Following our recent, raucous national election and similar developments worldwide, I decided to look at the issue of harmony and how it is handled under Confucian, Asian cultures versus mostly Christian, western cultures. As a caveat here, this is a Cliff-notes kind of gloss and generalization of two very complex and distinct cultures. With that in mind, we may learn something in comparing the two.

Confucius advocated a love of learning that would bring a lifetime of joy, community engagement and harmonious existence aimed to create social harmony. In this worldview, harmony and ethics engaged in concentric circles of family, community, nation and the world. Social harmony was to be sought and cultivated at every level, between the ruler and ministers of the government, between parent and child, among siblings, between husband and wife and among friends. Confucianism also sought harmony between human society and the natural world.

These lofty goals were aimed at illuminating the truth of shared humanity and our interdependence. Harmony between human society and the natural world reflected a harmony in society and vice versa. Humans had stewardship over the environment and their relationships with a primary goal to get along together. One Confucian text states, “In achieving moderation and harmony, Heaven and Earth maintain their appropriate positions and the myriad things flourish.” I hear a brief echo of Thomas Aquinas.

Moving to the western view of harmony, we find a bifurcation in Christian belief and practice from the onset. One, very large, group of Christians believes that the goal of Christian faith and belief is for the individual to be “saved” and go to heaven. In this individualistic form, the Golden Rule of treating others the way you would like to be treated is secondary to going to heaven. The intense focus on individual salvation then sets up a tension between the group of those who have been “saved” and everyone else. Often, judgment and condemnation of the unsaved is delivered as a way of inviting the unsaved, “If you [the doomed] want to go to heaven, then get on the bus.” Social harmony is rendered nearly impossible. Harmony within the household, community or nation is only possible as long as everyone agrees that going to heaven is the main objective.

In his book, “The Home That We Build Together”, Chief Rabbi Jonathan Sacks[1] states: “Multiculturalism has run its course and has not led to integration but segregation. It has allowed groups to live separately with no incentive to integrate……Culture is fragmenting into non-communicating systems of belief in which civil discourse ends and reasoned argument becomes impossible.” We see this fragmentation every day in the news. Headlines this week talked about less polarization and divisiveness about matters of race but a lot of polarization about place. Where we live says a lot about what news channels we watch, what political party we vote and what kind of Christianity works to support our cultural beliefs.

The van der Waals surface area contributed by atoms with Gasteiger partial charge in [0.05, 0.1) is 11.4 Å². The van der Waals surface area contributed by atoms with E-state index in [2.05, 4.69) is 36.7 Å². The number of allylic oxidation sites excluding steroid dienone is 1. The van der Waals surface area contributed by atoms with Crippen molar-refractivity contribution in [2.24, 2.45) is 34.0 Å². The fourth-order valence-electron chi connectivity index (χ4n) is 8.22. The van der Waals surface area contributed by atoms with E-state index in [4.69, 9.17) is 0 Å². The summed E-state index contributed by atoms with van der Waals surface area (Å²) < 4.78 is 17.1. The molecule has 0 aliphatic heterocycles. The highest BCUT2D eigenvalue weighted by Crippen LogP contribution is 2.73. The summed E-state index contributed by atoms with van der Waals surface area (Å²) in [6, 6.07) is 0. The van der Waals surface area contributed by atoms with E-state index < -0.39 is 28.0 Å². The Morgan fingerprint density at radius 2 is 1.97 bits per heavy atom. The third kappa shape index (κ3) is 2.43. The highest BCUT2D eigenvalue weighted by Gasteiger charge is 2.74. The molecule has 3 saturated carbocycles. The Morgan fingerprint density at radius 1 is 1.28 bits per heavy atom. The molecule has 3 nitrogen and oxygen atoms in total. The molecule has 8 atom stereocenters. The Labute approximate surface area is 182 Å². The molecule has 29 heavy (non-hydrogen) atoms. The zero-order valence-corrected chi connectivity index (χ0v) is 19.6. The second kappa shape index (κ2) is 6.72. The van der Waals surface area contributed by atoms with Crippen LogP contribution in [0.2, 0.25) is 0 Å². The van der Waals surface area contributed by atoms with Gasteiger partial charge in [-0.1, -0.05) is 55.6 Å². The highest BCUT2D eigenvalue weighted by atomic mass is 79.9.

The other half of the Christian bifurcation is not as neatly described. Generally, this subgroup attempts to follow and imitate the actions of Jesus in their daily life. Concerns about heaven and the afterlife may vary, but they are secondary to an authentic life patterned after Jesus of Nazareth. In these communities, the Jesus who ate with sinners, prostitutes and tax collectors is to be followed. The Jesus who forgave those who performed unspeakable acts of violence on him is the example to be followed. The Jesus who fed others, healed them, told them of their past troubles with no hint of judgment – that Jesus is the one to follow. The Jesus who held up the hated Samaritan as an example of virtue and goodness is the one we should strive to follow.

This other half of Christian belief is not as popular because what believers get in exchange for their faith is not a ticket to heaven or anywhere. Mostly, these believers get a ticket to a more difficult life that is more authentic, more alive, more in touch with others and a life of caring for the future and the fate of future generations. Christianity says very little about harmony with the natural environment, but the practice of following the Jesus described above leads to social harmony as well as harmony with the environment.

Christianity does bring a concept of forgiveness of others as a reflection or imitation of God’s forgiveness of us. Connecting individual action to a sense of gratitude for what God has forgiven us can promote social harmony. Jesus urges us to forgive without limit those who have wronged us. Confucius advocated forgiveness, love and benevolence because such actions would remove resentment of others and build self-respect. There are differences between Christian and Confucian forgiveness, but in both cases, social harmony ensues.

Obviously, the genie of social disharmony and disunity is out of the bottle in the west and the east. If we cannot get along together and if we continue to abuse our planet then we will need what the Zulus of Africa call “ubuntu” a philosophy of forgiveness and reconciliation based on a shared vision of humanity.

[1] Sacks is a British, Orthodox Rabbi who died this week. A quote of his that I love is, “Rights depend upon law, and responsibilities on culture”

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